Last year, my church was desperate for a new logo. We’d had the same logo for over five years, and it was starting to wear on us.
To be fair, it was a huge step up…
Anyway, we opted to simplify our color scheme even further and focused on making the imagery/symbolism even simpler:
We weren’t going for something easy to draw, but we did want it easily remembered.
Those two aren’t always the same thing, as Signs.com recently demonstrated in an incredibly interesting research project: Branded in Memory.
You can read the research there for yourself–and I think you should–but here’s the summary: they asked a bunch of people draw ten “famous logos from memory as accurately as they could.” The results were pretty stunning.
And that’s just two of the brands! There are 8 more, and the post at Signs.com also has done a visual plotting of how these attempts stack up compared to the real logos. Here’s one example:
So what should we take away from this? I think we should feel reassured and released from the pressures put on us by a design-heavy world. Branding, design, and all of that stuff is great. I personally love it, but let’s never forget that it’s supposed to be a help to us, a tool as we spread the Gospel. The moment we become a slave to design trends or even the pressure to continually update our branding, it has outlived its usefulness and has become a hindrance.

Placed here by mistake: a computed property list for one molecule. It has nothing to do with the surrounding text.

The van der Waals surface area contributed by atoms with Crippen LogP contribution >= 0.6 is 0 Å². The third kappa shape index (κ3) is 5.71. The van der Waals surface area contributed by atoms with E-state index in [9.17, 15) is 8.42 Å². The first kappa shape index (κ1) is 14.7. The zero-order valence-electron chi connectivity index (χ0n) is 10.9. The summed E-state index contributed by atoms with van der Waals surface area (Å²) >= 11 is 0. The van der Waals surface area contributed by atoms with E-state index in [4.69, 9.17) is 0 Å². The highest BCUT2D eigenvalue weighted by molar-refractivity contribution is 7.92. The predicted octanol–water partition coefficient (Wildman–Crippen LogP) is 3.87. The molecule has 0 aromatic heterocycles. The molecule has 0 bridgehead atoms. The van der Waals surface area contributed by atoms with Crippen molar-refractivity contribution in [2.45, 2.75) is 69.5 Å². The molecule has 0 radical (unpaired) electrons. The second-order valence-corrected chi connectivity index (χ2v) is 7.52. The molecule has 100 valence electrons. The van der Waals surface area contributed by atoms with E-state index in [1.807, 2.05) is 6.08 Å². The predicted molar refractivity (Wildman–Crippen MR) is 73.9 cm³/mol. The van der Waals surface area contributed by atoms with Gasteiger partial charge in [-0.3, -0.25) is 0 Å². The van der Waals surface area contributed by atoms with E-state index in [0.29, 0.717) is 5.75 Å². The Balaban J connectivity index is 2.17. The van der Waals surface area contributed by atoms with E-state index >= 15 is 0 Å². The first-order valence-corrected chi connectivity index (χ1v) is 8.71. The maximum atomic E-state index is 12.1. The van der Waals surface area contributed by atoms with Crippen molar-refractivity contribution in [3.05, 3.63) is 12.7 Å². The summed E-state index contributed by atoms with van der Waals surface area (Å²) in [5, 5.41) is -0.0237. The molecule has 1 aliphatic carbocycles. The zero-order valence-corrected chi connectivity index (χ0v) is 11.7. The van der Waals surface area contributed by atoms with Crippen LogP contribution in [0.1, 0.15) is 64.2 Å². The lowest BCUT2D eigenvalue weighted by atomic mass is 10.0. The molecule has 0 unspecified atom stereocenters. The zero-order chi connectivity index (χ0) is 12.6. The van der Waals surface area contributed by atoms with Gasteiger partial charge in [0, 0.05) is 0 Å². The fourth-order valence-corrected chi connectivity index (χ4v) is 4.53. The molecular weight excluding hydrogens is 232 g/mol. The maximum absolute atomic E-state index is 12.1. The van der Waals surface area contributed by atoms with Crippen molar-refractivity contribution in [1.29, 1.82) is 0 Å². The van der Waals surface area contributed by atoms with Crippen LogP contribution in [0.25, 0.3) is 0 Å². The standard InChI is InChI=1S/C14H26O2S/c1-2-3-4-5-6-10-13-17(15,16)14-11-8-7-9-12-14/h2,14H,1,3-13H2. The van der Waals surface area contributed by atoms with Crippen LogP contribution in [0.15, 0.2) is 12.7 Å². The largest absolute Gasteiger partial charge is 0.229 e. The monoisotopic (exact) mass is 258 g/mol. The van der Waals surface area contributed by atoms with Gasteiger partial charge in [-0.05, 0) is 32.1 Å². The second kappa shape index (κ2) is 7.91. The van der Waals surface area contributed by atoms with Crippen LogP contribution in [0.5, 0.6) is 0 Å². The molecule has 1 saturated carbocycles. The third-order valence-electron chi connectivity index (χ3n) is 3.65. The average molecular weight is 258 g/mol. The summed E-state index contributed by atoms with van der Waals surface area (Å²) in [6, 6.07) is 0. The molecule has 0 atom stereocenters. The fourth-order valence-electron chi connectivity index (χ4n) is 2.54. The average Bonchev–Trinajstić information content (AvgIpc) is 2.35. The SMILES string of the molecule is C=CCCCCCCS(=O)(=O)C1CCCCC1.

Let’s not let anything hold us back, no matter how cool we think it might be. Besides, I’d rather my church have a terrible logo and a sterling reputation for loving God and loving others.
So, next time you sit down in a staff meeting to discuss your branding, remember that if these mega-brands can’t get everyone to remember their logos, maybe you shouldn’t stress so much about it? There’s no way that your church puts as much time and money into branding as these companies do, so don’t feel like you need to craft the logo of logos. Because, in the end, the true brand you represent, the eternal banner you carry, is Christ.